Muttering beneath his breath, Barnaby rose as though he were a man twice his age with rheumatic joints, and stalked to the door. He rested his hand on Lydia’s shoulder in that too-familiar fashion that set Christien’s blood boiling, but whatever he said had her nodding her head and rescinding her orders to the butler. Barnaby raised Lydia’s hand to his lips, then disappeared out the front door.
Lydia wiped her hand on her dusty riding skirt, then issued different orders to the butler.
“I was going to be offering you a dose of laudanum,” McPherson murmured, “but I think you’re feeling little of the pain right now.”
“It’s much improved, monsieur.”
“Weel, just the same, I’ll leave a bottle and instructions with the lady. And now I’ll be wrapping that shoulder.”
The doctor closed the parlor door, removed Christien’s coat and shirt with the aid of a sharp knife, and wrapped his shoulder in lengths of white linen intended to keep the joint and arm immobile. As he finished, McPherson poked a bony finger at Christien’s other shoulder. “Have you been engaging in the duello, monsieur?”
“No, never.” Christien tensed, knowing exactly to what the physician referred. “I work for the Home Office.”
“Balderdash.” McPherson rolled his
to draw out the word. “Gentlemen working for the Home Office do na get themselves shot.”
“They do if they’re in the wrong place at the wrong time.”
And if they recruited a man from the War Department.
Christien shrugged one shoulder. “It happens,
McPherson snorted. “Depends on where is the wrong place for a Frenchman. But I’ll be saying naught. If the lady chooses to trust you, ’tis no affair of mine.”
“She doesn’t,” Christien murmured to the physician’s retreating back.
She neither trusted him nor chose to have anything to do with him. She wouldn’t have chosen him to stay in her house. A lady like Lydia Gale, however, would never turn away an injured stranger or enemy.
His heart ached with longing to be other than what he was. Now the truth would serve nothing more than to drive a deeper wedge between them. He felt like a starving man sipping at drops of kindness for his nourishment.
Of course, simply because he resided in her house, her family’s house, until the doctor said he could be moved didn’t mean he would see the lady. She held a number of responsibilities, according to Christien’s source that had instructed him on the family. Miss Cassandra Bainbridge wanted to get married but cared nothing for the preparations, and Miss Honore should be married off as quickly as possible to rein in her high spirits. Lady Bainbridge was a near invalid and scarcely lifted a finger to assist with anything. The brother took his studies at university seriously and was scarcely around, and the father would never do anything to help England other than serve his role in the House of Lords, as he fiercely protected his family from outside influences—or tried to.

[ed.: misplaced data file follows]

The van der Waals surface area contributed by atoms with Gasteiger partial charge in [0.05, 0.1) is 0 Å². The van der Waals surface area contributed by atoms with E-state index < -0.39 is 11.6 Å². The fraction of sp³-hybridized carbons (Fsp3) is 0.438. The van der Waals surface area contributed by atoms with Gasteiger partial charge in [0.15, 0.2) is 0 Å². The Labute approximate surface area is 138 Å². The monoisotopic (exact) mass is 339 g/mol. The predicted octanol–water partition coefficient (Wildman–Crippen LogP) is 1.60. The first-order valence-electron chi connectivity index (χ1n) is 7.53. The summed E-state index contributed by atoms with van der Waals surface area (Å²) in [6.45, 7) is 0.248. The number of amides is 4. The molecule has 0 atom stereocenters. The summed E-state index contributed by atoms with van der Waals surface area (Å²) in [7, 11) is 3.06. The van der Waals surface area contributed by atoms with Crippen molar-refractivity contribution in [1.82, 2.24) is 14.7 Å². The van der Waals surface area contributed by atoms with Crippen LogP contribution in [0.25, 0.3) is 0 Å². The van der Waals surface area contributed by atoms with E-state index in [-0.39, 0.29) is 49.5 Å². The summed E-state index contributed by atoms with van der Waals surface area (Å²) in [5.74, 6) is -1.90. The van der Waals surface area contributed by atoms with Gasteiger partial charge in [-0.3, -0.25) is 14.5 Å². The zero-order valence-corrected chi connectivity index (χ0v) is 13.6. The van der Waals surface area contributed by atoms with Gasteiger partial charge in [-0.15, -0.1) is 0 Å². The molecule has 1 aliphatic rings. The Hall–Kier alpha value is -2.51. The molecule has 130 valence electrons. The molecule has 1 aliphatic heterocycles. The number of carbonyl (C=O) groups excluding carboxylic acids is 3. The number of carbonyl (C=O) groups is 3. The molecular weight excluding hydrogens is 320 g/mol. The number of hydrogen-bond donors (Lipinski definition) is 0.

Which was one reason why Lydia had been chosen. The family might bear a minor title as far as the rank of titles went, but in an age of said title, it was one of the oldest in the realm. When Lord Bainbridge spoke in Parliament or at a dinner party, others listened. Many disagreed.
Christien needed to know who did what—amongst other duties that should have him dancing attendance on half the hostesses in London. He was, after all, that valued commodity—a single, eligible, and well-off male. Even if his title was French, it was a title.
Though he would have preferred to drop it. It led to suspicions such as those Lydia had expressed. But he’d been told to flaunt it. And who was he, a minor player in the drama that was this lengthy war, to argue with those who presumably knew better? He’d followed orders for ten years.
Those orders never before involved a lady with beautiful dark eyes and a giving heart.
So giving a heart she did not leave him to the care of servants alone. He’d barely been settled into a room by two burly footmen carrying him up two flights of steps when she and another lady, the one who had accompanied Lydia to the prison, entered with trays.
“I’ve brought you refreshment.” Her tone was brisk, her gaze cool. “It’s just toast and chocolate, but if you need laudanum, it won’t make you ill if you eat something.”
“Your kindness exceeds your beauty.” Christien smiled at her from his mound of pillows.
The companion sniffed, her nostril pinched as though he smelled as bad as he had in the prison. “Pretty words will get you nowhere, Mr. Meuse.”